Probably the most significant change in my life as far as privacy is concerned is the lack of privacy when I am in my home. Sure, I live alone, and I do have frosted windows that, when closed, make it difficult to snoop, but there are almost always children around who are greeting me, asking me for things, or just trying to get a peek inside at the siliminga. Some days this can be very precious, like when I hear the little 2 and 3 year olds squeaking out "Madam Kate! Madame Kate!" Sometimes, it's fun to have a big group of kids run over to my place and just want to spend time with me, whether it's coloring or playing frisbee or doing relay races (they looove the wheelbarrow). There are many times when I certainly don't mind giving up a little bit of privacy to play with the kids and cuddle with the babies. Other times, however, the children can be relentless. When I am cooking, eating, sleeping, reading, working... you name the activity and the time of day, and there are probably some children around peeping into my windows and calling my name. They seem to know when I've had a particularly trying day, and just can't resist the urge to yell a little louder and nag me a little more than usual (but then again, maybe my ears are just a little more sensitive on those days...). Those are the moments when I wish I could just lock myself in a sound-proof room for an hour, but that would be nearly impossible to do here, obviously. (come to think of it, learning to deal with this aspect of my life is, I suppose, is good prep for the future if I plan on having kids of my own someday...)

Anyway, as the title of this post suggests, I have something of a new appreciation for the lives of "celebrities." Sure, they make enough money to hire full-time security and the lack of privacy is what most people think of as an occupational hazard, but I'm now far less likely to roll my eyes when they complain about the constant "airing out" of their dirty laundry. Sometimes it's hard to put on a smile when you've got a fever of 102 degrees. You don't always want to greet every person you pass, and sometimes you just want to bust a move on the dancefloor without one hundred pairs of eyes staring at you. But even though it's hard, I wouldn't give up my lack of privacy for all the rewards I gain. Sure, those little kids are screaming out my name for a mile as I walk down the road, but they're just so darn cute when they do it, I always arrive at my destination with a smile on my face...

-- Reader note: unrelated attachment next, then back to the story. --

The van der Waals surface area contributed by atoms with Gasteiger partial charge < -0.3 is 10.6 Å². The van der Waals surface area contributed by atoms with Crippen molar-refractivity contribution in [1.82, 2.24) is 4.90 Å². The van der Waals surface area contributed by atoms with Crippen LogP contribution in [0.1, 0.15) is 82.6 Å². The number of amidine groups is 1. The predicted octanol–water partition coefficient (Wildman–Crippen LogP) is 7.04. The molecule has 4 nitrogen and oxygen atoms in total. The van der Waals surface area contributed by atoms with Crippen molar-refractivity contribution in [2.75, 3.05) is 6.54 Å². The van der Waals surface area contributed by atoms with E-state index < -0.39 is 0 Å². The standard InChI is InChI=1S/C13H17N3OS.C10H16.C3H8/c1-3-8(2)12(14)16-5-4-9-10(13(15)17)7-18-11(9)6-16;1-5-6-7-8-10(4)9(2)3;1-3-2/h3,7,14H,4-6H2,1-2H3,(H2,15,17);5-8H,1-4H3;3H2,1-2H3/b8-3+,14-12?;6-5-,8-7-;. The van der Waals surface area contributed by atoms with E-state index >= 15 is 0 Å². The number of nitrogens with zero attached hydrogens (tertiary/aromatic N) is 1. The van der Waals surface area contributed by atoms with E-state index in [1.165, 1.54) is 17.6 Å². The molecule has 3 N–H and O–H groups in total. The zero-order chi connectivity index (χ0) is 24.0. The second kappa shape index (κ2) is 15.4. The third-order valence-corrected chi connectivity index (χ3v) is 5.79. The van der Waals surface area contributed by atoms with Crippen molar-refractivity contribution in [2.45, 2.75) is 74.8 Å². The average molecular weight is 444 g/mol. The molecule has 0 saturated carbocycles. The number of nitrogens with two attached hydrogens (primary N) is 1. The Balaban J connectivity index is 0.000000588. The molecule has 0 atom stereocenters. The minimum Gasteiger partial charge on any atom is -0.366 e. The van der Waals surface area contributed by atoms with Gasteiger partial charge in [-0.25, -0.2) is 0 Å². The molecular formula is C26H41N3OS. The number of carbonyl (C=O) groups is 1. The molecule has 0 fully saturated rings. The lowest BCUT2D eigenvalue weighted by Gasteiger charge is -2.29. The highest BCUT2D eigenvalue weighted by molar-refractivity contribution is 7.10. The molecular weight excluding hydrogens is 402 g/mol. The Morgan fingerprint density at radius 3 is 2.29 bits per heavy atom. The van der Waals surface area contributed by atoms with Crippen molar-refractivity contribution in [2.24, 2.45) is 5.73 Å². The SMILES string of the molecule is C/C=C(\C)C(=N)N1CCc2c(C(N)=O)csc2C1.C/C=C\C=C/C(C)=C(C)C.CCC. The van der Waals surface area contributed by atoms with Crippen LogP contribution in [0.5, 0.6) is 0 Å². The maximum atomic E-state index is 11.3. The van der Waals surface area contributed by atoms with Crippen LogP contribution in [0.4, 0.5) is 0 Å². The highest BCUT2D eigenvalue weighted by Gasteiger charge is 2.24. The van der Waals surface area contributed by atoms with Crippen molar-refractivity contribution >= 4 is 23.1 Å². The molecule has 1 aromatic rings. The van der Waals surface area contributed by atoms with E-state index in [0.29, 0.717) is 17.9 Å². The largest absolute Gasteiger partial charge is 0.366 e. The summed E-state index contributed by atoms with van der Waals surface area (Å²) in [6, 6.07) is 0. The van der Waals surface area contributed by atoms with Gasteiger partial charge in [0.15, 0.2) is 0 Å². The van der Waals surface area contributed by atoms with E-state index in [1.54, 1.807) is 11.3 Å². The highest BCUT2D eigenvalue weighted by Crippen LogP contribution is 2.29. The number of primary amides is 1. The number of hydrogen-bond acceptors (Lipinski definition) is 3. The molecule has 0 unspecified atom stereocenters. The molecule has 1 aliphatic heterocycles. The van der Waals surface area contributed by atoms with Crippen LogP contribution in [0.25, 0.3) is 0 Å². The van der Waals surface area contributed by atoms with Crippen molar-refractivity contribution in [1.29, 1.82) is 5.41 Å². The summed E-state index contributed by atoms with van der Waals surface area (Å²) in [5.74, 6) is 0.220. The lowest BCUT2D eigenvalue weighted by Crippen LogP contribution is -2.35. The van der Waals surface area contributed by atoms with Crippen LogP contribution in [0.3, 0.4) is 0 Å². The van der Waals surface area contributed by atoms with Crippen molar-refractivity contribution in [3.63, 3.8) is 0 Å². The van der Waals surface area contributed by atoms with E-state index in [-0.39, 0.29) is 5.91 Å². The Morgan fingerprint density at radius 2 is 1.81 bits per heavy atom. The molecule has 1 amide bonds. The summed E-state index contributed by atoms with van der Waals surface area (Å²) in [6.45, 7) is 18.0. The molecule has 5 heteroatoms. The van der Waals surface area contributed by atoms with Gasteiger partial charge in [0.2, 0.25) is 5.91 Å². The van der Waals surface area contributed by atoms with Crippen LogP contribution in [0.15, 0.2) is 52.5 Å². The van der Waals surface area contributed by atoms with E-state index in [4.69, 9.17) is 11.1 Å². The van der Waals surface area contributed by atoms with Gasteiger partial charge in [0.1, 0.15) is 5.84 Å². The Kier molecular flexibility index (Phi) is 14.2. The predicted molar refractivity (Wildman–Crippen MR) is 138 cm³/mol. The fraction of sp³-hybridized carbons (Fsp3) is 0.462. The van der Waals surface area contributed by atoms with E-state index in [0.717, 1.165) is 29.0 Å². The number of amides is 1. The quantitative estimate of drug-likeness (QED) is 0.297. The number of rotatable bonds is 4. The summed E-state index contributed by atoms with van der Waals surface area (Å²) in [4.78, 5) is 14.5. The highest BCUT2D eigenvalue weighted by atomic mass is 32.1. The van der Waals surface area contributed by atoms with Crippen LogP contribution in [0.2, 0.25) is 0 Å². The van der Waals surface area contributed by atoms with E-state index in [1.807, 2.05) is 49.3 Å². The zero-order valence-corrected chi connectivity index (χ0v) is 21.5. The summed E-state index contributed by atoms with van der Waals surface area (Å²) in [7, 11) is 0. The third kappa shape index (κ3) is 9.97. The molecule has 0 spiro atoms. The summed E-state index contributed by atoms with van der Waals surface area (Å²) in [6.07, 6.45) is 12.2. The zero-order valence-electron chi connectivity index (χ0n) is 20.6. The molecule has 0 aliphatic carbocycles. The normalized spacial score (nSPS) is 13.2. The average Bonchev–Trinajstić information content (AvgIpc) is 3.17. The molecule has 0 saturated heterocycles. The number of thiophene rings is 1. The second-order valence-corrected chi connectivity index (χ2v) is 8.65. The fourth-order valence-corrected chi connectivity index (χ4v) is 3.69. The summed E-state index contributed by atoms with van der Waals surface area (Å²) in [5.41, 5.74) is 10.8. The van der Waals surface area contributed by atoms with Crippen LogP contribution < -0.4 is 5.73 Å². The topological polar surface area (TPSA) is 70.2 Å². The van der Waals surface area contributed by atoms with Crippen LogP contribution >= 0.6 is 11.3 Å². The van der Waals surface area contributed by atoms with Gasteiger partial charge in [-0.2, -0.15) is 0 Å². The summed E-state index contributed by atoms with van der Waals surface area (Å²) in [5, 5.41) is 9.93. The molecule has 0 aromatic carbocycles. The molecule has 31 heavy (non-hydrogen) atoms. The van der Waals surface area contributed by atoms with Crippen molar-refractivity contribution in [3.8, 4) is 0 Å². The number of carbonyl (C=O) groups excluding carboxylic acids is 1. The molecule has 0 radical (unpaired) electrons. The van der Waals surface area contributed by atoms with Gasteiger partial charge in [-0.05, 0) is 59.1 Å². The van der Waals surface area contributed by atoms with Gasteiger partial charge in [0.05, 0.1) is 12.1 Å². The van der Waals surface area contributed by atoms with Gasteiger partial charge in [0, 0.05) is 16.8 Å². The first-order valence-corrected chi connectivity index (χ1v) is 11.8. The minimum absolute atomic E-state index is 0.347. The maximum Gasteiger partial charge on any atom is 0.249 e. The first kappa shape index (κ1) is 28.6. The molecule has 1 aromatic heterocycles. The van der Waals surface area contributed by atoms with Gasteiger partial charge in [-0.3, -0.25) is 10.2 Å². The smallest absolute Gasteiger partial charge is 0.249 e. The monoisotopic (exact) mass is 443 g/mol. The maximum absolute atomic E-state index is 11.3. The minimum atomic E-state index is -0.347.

Tuesday, March 29, 2011

Vacation, Which Means Lots of Time With Just Me and My Thoughts...

If it seems like my blog posts are getting few and far between, it's because they are! haha
The longer I stay here, the harder it is to find new, exciting, and funny stories to share because life is just becoming a new "normal" for me. The more I settle into things, the less of a need I feel to give updates. But with that being said, I hope this post will make up for my infrequency over the past few months.

This week, I traveled down to the Volta Region of Ghana to attend the Kente Festival in Tafi Abuife, where my friend Chris is stationed as a PC volunteer. I left Tamale on Thursday afternoon, spent the night in the city of Kumasi, and finally made it to my friend's village on late Friday afternoon. I traveled down with 3 other PC friends from the North, and needless to say, we had a great trip! I never look forward to extremely long, hot, and cramped tro rides, but we somehow found a way to enjoy ourselves. Between perusing hilarious books about suggestions for "the best new text messages to send to friends" and singing in the back of buses, the time passed quickly (it didn't hurt that the scenery was fantastic). We met up with about 20 other volunteers at the festival, which was great because I hadn't seen many of them since Thanksgiving when we all celebrated at the Ambassador's house. We danced, drank some cold cokes, and caught up on our lives over the past few months, which was exactly the vacation that I needed.

The next day brought more festivities, as everyone gathered for a durbar in which "big men" like the Minister of Tourism and the Peace Corps Country Director spoke and we all celebrated the history and production of kente cloth. Kente is a type of traditional woven cloth made in Ghana. I took some pictures on my camera, but I left my cord at home so I can't upload any, but I have pasted a photo to the right that shows what some typical kente strips look like. They are bright and beautiful and each of the designs has its own story and meaning. Besides hanging out at the kente festival, a few of us found some time to visit a nearby monkey sanctuary. I have never seen monkeys in the wild before, so this was a really fun experience for me. The guide gave us bananas and the monkeys ate them right out of our hands, which was slightly scary (I didn't want to get bitten!) but also awesome. The monkeys just chilled in the trees and wandered down when they saw the food. It's clear that this was a tourist location so the animals were quite comfortable with letting you get close to them, but it was still fun to see them suddenly jump from trees and run out toward you. I will post some pictures later.